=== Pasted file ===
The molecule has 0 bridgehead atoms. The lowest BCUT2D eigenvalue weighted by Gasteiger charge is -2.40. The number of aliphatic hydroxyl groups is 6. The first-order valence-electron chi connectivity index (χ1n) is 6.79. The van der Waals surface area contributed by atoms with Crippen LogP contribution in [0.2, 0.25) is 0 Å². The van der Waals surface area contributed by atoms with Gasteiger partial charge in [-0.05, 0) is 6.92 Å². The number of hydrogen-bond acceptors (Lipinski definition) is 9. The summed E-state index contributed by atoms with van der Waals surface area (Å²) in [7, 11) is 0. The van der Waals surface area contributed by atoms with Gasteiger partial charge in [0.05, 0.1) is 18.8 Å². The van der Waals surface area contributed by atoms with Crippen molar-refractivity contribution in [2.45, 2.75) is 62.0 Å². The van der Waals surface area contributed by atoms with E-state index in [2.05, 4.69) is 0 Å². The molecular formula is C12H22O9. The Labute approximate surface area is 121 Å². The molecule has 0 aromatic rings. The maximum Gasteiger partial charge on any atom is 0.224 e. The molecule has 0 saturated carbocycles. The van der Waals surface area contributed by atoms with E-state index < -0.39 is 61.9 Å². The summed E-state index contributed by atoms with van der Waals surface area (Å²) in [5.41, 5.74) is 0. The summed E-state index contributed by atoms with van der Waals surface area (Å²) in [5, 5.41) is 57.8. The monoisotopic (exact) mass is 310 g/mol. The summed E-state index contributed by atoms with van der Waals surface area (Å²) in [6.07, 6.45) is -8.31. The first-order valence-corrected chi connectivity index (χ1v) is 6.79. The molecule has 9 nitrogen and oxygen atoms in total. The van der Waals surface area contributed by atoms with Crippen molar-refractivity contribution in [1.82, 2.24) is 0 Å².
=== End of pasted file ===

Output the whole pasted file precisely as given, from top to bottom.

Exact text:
The molecule has 0 bridgehead atoms. The lowest BCUT2D eigenvalue weighted by Gasteiger charge is -2.40. The number of aliphatic hydroxyl groups is 6. The first-order valence-electron chi connectivity index (χ1n) is 6.79. The van der Waals surface area contributed by atoms with Crippen LogP contribution in [0.2, 0.25) is 0 Å². The van der Waals surface area contributed by atoms with Gasteiger partial charge in [-0.05, 0) is 6.92 Å². The number of hydrogen-bond acceptors (Lipinski definition) is 9. The summed E-state index contributed by atoms with van der Waals surface area (Å²) in [7, 11) is 0. The van der Waals surface area contributed by atoms with Gasteiger partial charge in [0.05, 0.1) is 18.8 Å². The van der Waals surface area contributed by atoms with Crippen molar-refractivity contribution in [2.45, 2.75) is 62.0 Å². The van der Waals surface area contributed by atoms with E-state index in [2.05, 4.69) is 0 Å². The molecular formula is C12H22O9. The Labute approximate surface area is 121 Å². The molecule has 0 aromatic rings. The maximum Gasteiger partial charge on any atom is 0.224 e. The molecule has 0 saturated carbocycles. The van der Waals surface area contributed by atoms with E-state index < -0.39 is 61.9 Å². The summed E-state index contributed by atoms with van der Waals surface area (Å²) in [5.41, 5.74) is 0. The summed E-state index contributed by atoms with van der Waals surface area (Å²) in [5, 5.41) is 57.8. The monoisotopic (exact) mass is 310 g/mol. The summed E-state index contributed by atoms with van der Waals surface area (Å²) in [6.07, 6.45) is -8.31. The first-order valence-corrected chi connectivity index (χ1v) is 6.79. The molecule has 9 nitrogen and oxygen atoms in total. The van der Waals surface area contributed by atoms with Crippen molar-refractivity contribution in [1.82, 2.24) is 0 Å².